It’s always a privilege when an artist completes a residency at No34, so we were rather spoiled when photographer Simon Martin completed two terrific 2-day residences in December of 2016.
Every month this year, the Window Gallery at No.34 has been filled with fantastic art work so it was no surprise to see Simon’s exhibition gather a great deal of interest. In fact the title alone caused fascination; ‘Your Town’ invites people, pedestrians and passers-by to invest some ownership in the place they call home. Simon, who grew up in Sittingbourne, envisaged the project as a “short, sharp way” of getting people to start thinking about the town.
“It is yours; it’s not something that is getting built for you, you can dictate what’s supposed to happen.”
With no shortage of opinions about Sittingbourne, Simon listened attentively to each and every person who popped in, all the while endeavouring to remain neutral himself. Simon commented afterwards how interesting it was to have conversations with so many of Sittingbourne’s current residents. Society today can often feel quite shut off so “any excuse to stop someone and have a conversation is quite entertaining”.
When asked what he imagined his project would produce, Simon openly and honestly admitted that he expected to encounter some annoyed or angry people. “I didn’t want to bring up the development specifically”, Simon remarked, “But I think everyone’s thinking about it and everyone’s ready for it, so it’s been hard not to mention it.”
Having grown up in Sittingbourne, Simon mentioned it was exactly that – the process of growing up – that contributed to his changing perspective of the town. Moving away to study, it was returning as an adult and starting to create work that led Simon to start this more personal project. “It seems silly to photograph a place that I’m from and not even question my own kind of inhabitancy there.”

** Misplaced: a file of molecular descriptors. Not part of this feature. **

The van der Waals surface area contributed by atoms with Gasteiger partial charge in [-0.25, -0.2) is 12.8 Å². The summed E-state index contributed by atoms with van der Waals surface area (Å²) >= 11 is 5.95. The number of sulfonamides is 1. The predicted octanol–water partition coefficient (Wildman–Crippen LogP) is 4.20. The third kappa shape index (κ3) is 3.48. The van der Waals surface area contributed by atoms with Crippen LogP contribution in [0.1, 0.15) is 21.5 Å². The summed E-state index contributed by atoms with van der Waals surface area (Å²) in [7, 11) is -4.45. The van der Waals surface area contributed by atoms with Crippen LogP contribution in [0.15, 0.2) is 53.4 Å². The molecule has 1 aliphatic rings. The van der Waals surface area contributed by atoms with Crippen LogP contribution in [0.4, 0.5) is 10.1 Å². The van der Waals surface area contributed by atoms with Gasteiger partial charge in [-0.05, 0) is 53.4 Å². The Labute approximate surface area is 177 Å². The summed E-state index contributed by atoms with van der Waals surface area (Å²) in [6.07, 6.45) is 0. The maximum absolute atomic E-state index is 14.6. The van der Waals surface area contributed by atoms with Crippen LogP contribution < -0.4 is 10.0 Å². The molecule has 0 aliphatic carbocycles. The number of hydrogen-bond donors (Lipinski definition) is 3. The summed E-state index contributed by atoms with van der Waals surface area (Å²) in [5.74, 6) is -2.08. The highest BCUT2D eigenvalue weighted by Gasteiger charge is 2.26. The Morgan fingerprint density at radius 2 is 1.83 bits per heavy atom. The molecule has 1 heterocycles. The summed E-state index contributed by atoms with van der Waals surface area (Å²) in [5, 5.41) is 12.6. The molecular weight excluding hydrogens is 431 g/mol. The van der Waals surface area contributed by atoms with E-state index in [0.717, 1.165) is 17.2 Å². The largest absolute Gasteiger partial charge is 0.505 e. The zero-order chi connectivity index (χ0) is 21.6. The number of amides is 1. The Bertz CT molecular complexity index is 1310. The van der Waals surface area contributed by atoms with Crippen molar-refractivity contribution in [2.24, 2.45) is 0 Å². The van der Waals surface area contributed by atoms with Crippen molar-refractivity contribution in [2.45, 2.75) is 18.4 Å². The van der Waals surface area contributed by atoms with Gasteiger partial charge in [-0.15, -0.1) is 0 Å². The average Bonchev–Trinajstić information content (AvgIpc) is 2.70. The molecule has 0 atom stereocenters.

As a result, time became an insightful part of the project because of the contrasts it provided. The time it took Simon to take each portrait against the bright yellow was relatively short but the process, the conversation, often unearthed historic memories. The speed with which the walls were filled with photographs drew more participants in, meaning the breadth and depth of total time covered grew more and more extensive. Uncovering personal pasts of the town and combining them with people’s hopes for Sittingbourne’s future was eye-opening. Simon hopes to return in fifteen, sixteen years time to do this all again.
Aware of the visual and also the social influence humanity can have on the history of any particular place, Simon acknowledged that it has been interesting attempting to capture both “the actual changing landscape and the face of the people that live here and how it is”.
But capture this he has. The portraits are all full of life and a great representation of Simon’s distinctive photographic style. His subjects are well lit, stylised but not always smiling. Instead, he catches them deep in thought, perhaps pondering the future of the town or maybe something much simpler, like what to have for tea. Combining this with the written statements paints a powerful picture.
It’s easy sometimes to only see Sittingbourne with a negative viewpoint but Simon’s photography seeks to subvert that, capturing its many different facades. We asked Simon for his own hopes for the town and, like almost all of Sittingbourne’s residents, he hopes it changes for the positive.